Tuesday, August 24, 2010

Waiting for Nighthawks

Every year in mid-August I get excited about the upcoming migration of the Common Nighthawk. I rarely see them in summer, and then suddenly there's the prospect of seeing hundreds of the birds silently on the move.

Now that folks on WISBIRDN (the Wisconsin birding list) have started reporting migrating flocks, my eyes are always on the sky in the evenings. I sit on my north facing deck and scan the horizon. I've had good luck in the past when I've lived in Indiana and Illinois, and I hope my luck continues here in southeastern Wisconsin.

In some ways it’s the same feeling I used to get with migrating Canada Geese when I was younger. It was invigorating to see the high flying v-shaped skeins of geese, up so high that their raucous honking was barely audible. The geese would inspire a sense of wanderlust...coming from who knows where, heading to who knows where, making only a brief appearance in my world. But the presence of year-round resident Canada Goose flocks has undermined that specialness. I think my earlier fascination with migrating geese has been replaced by the joy I feel when I hear the bugling calls of migrating Sandhill Cranes. Like the earlier geese, the cranes pass over unexpectedly, spending very little time in my world.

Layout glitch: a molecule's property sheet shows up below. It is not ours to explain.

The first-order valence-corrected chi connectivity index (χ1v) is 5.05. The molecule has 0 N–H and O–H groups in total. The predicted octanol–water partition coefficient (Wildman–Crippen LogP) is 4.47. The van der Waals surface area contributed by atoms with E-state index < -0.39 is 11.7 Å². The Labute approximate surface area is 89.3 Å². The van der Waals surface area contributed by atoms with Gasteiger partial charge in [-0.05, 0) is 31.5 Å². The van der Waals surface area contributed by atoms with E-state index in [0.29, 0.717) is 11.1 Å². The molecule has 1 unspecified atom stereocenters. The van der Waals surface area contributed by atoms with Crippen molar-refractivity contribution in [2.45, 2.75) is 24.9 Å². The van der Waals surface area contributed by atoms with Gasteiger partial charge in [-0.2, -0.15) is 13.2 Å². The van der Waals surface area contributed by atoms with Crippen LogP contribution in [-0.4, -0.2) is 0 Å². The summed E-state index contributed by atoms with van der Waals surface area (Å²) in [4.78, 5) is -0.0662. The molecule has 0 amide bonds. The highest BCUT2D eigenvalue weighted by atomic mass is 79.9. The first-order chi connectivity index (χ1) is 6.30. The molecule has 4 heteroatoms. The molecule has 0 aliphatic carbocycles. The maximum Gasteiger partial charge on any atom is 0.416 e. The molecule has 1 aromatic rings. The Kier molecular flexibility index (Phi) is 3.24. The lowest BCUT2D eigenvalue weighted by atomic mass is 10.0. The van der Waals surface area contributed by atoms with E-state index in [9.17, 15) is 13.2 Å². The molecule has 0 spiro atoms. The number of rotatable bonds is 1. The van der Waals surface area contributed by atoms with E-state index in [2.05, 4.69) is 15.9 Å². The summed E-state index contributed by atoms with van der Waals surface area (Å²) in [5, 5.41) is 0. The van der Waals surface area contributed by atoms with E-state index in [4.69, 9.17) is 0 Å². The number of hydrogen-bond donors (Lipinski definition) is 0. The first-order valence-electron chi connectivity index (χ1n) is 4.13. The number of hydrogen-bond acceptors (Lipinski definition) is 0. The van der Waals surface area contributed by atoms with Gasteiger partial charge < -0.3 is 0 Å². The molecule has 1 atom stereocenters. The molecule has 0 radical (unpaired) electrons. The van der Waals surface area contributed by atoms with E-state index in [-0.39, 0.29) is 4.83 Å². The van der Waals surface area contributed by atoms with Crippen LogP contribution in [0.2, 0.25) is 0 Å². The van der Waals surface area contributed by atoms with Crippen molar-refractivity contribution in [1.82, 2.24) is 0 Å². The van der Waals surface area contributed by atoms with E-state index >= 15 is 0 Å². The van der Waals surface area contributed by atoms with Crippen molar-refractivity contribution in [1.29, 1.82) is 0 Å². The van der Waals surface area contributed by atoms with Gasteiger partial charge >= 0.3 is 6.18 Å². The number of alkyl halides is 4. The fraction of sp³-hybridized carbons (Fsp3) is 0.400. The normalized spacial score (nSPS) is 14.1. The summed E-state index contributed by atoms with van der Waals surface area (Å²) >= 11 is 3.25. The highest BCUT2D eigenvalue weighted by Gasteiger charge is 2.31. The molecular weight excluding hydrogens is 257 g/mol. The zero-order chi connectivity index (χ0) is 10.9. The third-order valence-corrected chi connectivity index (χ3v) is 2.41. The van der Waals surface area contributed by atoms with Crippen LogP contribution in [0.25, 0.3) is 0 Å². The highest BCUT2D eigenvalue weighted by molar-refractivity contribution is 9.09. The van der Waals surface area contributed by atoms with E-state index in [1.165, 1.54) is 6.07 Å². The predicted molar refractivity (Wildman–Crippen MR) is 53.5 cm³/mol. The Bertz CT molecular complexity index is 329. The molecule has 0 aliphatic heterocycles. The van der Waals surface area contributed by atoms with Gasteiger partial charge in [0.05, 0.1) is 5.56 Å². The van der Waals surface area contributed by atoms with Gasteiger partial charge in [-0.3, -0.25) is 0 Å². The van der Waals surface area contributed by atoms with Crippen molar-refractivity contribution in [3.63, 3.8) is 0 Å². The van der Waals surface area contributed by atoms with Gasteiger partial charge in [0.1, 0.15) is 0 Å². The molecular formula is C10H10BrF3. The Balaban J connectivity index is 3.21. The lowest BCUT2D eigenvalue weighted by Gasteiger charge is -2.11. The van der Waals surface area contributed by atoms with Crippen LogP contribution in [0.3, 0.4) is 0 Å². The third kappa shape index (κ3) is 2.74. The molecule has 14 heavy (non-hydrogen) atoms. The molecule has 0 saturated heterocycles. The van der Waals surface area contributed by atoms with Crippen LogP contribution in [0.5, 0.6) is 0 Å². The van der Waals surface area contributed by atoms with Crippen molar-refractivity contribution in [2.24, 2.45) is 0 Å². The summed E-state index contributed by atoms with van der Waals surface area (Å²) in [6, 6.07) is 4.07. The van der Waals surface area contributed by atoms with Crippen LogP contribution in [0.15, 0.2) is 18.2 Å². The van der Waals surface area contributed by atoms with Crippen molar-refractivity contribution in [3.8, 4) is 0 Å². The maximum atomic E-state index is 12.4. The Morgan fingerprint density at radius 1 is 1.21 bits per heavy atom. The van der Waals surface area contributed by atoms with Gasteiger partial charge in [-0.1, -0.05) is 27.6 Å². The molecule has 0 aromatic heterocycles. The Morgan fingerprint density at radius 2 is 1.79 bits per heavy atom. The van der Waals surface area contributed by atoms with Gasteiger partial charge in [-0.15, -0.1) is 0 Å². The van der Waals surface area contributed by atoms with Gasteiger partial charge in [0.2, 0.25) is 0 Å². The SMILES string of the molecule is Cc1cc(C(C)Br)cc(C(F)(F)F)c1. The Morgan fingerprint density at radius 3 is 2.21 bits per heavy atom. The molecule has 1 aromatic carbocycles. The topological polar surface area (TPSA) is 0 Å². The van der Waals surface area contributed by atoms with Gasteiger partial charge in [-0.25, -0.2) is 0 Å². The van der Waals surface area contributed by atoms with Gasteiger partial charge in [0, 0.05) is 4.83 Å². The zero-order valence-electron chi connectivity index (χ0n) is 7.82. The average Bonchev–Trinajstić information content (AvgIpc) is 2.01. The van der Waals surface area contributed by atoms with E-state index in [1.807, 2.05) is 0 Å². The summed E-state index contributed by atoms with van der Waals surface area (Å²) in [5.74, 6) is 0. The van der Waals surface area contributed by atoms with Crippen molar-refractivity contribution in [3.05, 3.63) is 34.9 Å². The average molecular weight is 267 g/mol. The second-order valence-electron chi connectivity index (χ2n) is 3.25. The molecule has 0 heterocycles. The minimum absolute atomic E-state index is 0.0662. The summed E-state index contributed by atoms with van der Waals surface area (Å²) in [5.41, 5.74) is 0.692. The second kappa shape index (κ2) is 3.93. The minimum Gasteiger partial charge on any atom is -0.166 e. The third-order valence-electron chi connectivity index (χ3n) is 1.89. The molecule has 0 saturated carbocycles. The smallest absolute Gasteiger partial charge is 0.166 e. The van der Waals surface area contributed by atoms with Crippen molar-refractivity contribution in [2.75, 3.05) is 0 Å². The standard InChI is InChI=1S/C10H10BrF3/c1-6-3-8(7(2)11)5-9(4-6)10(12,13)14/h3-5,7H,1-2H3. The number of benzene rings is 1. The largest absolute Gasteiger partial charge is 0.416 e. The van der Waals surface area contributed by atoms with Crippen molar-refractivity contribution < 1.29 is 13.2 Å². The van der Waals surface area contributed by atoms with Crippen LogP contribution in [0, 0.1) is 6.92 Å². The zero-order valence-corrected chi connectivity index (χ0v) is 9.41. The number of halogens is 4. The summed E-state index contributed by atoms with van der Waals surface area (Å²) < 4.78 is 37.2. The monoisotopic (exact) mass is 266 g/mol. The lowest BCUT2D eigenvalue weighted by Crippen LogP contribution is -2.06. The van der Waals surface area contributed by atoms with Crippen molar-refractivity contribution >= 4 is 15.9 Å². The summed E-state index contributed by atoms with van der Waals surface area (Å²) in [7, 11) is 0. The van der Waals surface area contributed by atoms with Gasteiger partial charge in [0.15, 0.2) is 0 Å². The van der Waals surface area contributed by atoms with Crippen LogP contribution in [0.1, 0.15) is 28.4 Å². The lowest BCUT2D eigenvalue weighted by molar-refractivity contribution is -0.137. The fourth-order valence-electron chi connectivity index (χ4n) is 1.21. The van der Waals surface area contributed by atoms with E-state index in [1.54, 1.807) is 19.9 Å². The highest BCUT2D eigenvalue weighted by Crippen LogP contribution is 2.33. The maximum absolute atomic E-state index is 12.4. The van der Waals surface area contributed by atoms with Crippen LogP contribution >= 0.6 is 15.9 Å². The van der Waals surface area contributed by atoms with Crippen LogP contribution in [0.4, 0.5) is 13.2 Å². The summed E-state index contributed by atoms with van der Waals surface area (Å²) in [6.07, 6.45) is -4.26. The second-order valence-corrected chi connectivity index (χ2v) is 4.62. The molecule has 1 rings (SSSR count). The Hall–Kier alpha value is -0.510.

I think this fascination with nighthawks stems in part from the transient nature of migration. But there’s more to it than that. It’s also part of the same feeling that I get when I go out to look for displaying American Woodcocks in the spring. When I lived in Indiana and Illinois I could pick a night in the spring, go to a specific spot, and find displaying woodcocks. Same with migrating nighthawks in the fall. It was pretty cool to know enough about a bird that I could go out and reliably find it doing something special. It made me feel more in touch with the natural world. Hopefully I'll be able to continue these experiences in my new location.

In the meantime, I'll enjoy nighthawk migration vicariously, reading people's reports on WISBIRDN. :-)

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